The news programme for audiences who want more depth to their daily coverage. With a focus on Europe, Middle East and Africa.
Browse content similar to 23/07/2017. Check below for episodes and series from the same categories and more!
This is BBC World News Today, I'm Ben Bland.
An attack at the Israeli embassy in Jordan leaves one dead and two
Eight people are found dead in the back of a truck
in the US state of Texas - police believe they were
Candid confessions about Princess Diana,
20 years after her death, princes William and Harry
open up about regret, grief and memories they cherish.
And in sport we have news from cricket, golf and cycling
as British rider Chris Froome wins the Tour de France for a fourth time
and immediately sets his sights on a record-equalling fifth victory.
Hello and welcome to World News Today.
We start with an update on the attack on the Israeli embassy
in the Jordanian capital, Amman.
A short while ago, local police confirmed one Jordanian citizen
was killed and two people wounded - including one Israeli.
Security forces have sealed off the embassy
which is in an affluent part of Amman.
The Israeli authorities are not commenting on the incident,
and for the moment have imposed reporting restrictions.
Our Middle East Editor Alan Johnson has more.
The Israelis are saying nothing about whatever has gone on at the
embassy in demand. In fact they have imposed restrictions on reporting.
What little we know has come from Jordanian sources. They say there
is, as you said, one local person, a Jordanian man, killed in a shooting
incident will stop an Israeli was wounded. The area around the embassy
is now a subject of a major security operation. We have no idea exactly
what motivated this attack. What sparked this. But in the absence of
more information, there's bound to be speculation in the region and
beyond. That this incident was linked to the current tensions in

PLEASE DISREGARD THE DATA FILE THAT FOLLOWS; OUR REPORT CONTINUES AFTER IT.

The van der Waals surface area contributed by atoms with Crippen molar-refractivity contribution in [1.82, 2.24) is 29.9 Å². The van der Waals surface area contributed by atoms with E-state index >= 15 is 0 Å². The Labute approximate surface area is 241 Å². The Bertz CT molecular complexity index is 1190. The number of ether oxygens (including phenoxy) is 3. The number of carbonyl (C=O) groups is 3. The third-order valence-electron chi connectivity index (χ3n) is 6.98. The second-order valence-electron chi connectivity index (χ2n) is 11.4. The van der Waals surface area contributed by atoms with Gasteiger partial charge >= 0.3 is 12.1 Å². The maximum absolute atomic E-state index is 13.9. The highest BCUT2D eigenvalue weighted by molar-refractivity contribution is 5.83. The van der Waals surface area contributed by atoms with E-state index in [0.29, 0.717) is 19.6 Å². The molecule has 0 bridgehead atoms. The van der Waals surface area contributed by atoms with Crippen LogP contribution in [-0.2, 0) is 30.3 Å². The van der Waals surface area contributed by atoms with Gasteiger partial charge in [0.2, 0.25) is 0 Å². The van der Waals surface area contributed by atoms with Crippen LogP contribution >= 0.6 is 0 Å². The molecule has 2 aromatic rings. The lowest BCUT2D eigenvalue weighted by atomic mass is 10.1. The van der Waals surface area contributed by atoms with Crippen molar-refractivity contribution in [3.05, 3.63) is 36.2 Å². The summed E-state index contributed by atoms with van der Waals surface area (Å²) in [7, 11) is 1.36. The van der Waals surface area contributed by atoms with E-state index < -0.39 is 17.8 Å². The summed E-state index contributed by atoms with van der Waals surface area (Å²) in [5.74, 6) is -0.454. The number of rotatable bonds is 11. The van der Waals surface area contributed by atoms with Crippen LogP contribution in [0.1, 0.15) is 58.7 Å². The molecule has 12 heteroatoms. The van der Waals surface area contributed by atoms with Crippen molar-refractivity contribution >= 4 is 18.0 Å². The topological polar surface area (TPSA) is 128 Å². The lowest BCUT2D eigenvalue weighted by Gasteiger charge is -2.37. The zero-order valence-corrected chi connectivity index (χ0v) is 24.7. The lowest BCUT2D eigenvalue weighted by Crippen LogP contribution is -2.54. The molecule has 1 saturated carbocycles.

Jerusalem, and as you know, there are some very strong feelings there
regarding Israel's position of new security measures at the holy site
known to Muslims as the Ron and to dues as the Temple Mount. There is
strong feeling that in Jordan. There have been a series of demonstrations
during the day. There is speculation that this attack on the embassy may
have been linked to the tension surrounding Jerusalem.
Eight suspected illegal immigrants have been found dead at a car
The were found inside a truck parked outside a Walmart store.
20 others, also believed to be illegal immigrants
were found in the truck alive but in a critical condition,
some are suffering from heatstroke or dehydration.
Police say the driver has been arrested and charged -
and they described the incident as a human trafficking case.
Earlier I spoke to our Washington correspondent Laura Bicker -
I began by asking her what we knew about the victims.
Police say that at least two of them were school-aged children, the rest
seem to be ages between 20 and 30. As you have just mentioned, they are
certainly treating this as a smuggling, human trafficking
incident. Unfortunately, this is not an isolated incident. In this part
of the US. San Antonio is about 150 miles, 240 kilometres from the
Mexican border, and border patrols have reported within the last month
finding at least two such tractor-trailers nearby, one with
over 70 migrants, one with over 40. When it comes to trying to prevent
this kind of incident, Donald Trump has obviously proposed his border
wall, which would cost $20 billion. But the number of border control
officers has been stepped up over recent months, and there have been a
number of raids to try to round up illegal immigrants and send them
back. But experts say that by hardening the border patrols and by
hardening the Borders, what it does mean is that more people will turn
to the likes of smugglers and pay them to try to get a new life in the
United States. Let's take a look at some of
the other stories making the news: The new White House communications
director, Anthony Scaramucci, has appeared on Sunday shows
in the US. He said on FOX that a top priority
is to stop damaging leaks from within the White House -
and that he will take "drastic Earlier, Scaramucci deleted his
old tweets in which he shared views contradicting those of President
Trump. More protests have taken place in
Poland's capital Warsaw, over government plans to reform the
Supreme Court. Critics say the measures would undermine the powers
of the judiciary. Thousands of protesters have taken to the streets
in recent weeks to oppose the bill. Israel has installed cameras
at an entrance to the al-Aqsa mosque This comes amid extreme tension